Change can be nerve-wracking and exhilarating all at once. Here at ORAH we are growing more and more excited about our impending move to a new location. Many of our patients’ families seem excited too—we get asked about the move every day!
As much as we hate to leave the charm and history of our old dairy barn, there are some practical reasons why moving makes sense. Most importantly, we’ve known for a long time that we’ve outgrown the available space. When a patient has to wait longer than we’d like to see us, it’s usually because we don’t have a room available. Also, for a medical facility, there are obvious challenges in terms of heating, cooling and ventilating the space to our liking throughout the seasons. We know parking can be a challenge too, even though we’ve expanded the small lot a couple of times. Finally, for years we have wanted our building to be more accessible, to families and patients both. We love our porch but having stairs to climb simply to get in the building can be a challenge for some. With the small floor space in our entrance area, we haven’t been able to add an ADA compliant restroom. All these details will be corrected in our new location!
In addition to improving so many practical things with our move, we are even more excited about what the move will mean for our patients. There is a current shift in veterinary medicine towards creating a fear-free practice. Reducing the anxiety and stress some of our patients feel when visiting us is one of our most important goals right now. Some of what stresses our patients happens at the level of the facility—noises, odors, and face-to-face meetings with other patients can be anxiety triggers for some pets. While we want our entrance area to be a welcoming place where friends can cross paths, greet neighbors, even have a cup of coffee, we want our patients to have the space they need.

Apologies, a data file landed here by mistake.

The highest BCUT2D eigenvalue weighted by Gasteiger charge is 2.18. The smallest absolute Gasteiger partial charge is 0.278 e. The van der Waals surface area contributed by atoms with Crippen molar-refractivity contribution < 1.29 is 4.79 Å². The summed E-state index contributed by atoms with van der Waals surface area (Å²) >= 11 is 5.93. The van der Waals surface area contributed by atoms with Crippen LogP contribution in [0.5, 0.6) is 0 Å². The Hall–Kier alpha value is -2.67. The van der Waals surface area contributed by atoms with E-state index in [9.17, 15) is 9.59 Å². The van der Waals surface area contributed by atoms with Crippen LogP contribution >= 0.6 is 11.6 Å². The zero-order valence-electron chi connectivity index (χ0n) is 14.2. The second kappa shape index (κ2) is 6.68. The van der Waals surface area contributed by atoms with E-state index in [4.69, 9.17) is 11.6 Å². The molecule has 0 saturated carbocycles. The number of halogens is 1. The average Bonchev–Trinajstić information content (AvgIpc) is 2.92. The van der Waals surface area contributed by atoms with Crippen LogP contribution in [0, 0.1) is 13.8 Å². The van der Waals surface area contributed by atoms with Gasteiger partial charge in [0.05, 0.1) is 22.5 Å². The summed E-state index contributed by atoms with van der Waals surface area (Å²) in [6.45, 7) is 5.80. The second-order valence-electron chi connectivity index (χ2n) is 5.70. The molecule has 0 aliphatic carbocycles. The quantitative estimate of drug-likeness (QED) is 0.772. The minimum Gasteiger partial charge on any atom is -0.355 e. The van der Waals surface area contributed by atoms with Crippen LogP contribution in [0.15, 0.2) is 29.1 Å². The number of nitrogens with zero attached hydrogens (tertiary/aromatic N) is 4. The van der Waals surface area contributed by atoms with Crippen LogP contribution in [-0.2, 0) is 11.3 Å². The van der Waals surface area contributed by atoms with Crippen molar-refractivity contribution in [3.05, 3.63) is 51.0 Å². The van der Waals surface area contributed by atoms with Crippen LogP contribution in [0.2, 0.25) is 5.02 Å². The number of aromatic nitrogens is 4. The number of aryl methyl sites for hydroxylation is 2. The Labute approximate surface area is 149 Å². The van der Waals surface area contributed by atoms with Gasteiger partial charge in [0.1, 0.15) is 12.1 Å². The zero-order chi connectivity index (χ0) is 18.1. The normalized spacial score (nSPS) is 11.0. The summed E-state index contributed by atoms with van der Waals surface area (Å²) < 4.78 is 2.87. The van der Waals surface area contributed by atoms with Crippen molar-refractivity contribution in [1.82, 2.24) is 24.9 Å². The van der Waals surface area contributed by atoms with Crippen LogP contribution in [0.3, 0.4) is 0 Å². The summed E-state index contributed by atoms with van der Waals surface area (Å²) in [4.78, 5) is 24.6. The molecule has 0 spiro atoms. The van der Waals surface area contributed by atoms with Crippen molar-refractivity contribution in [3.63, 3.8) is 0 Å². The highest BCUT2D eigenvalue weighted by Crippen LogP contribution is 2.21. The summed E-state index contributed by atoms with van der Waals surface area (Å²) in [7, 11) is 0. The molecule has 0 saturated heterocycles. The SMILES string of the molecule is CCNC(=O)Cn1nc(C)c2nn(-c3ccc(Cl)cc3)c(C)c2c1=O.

In our new facility, cats will have their own nook, away from curious dog noses. Dogs who enjoy other dogs can still say hello, but those who find other dogs threatening or who grow more worried around new people will be able to enter their exam rooms directly from a side door. On the rare occasions we need to take a patient to another spot to finish a procedure, we will have a quiet room that is not in the busiest part of the hospital. Examination rooms will offer treats for dogs and cats, pheromone sprays designed to reduce stress, and safe ways for cats to climb and “hide.”
When our new facility is ready, we will offer an Open House with a tour to explain all these exciting changes. Please visit www.fearfreepets.com to learn more about the theories behind a fear-free veterinary practice. Look for more information here in the future about what families, our veterinarians, and our staff can do as a team to reduce a pet’s stress at visiting the doctor!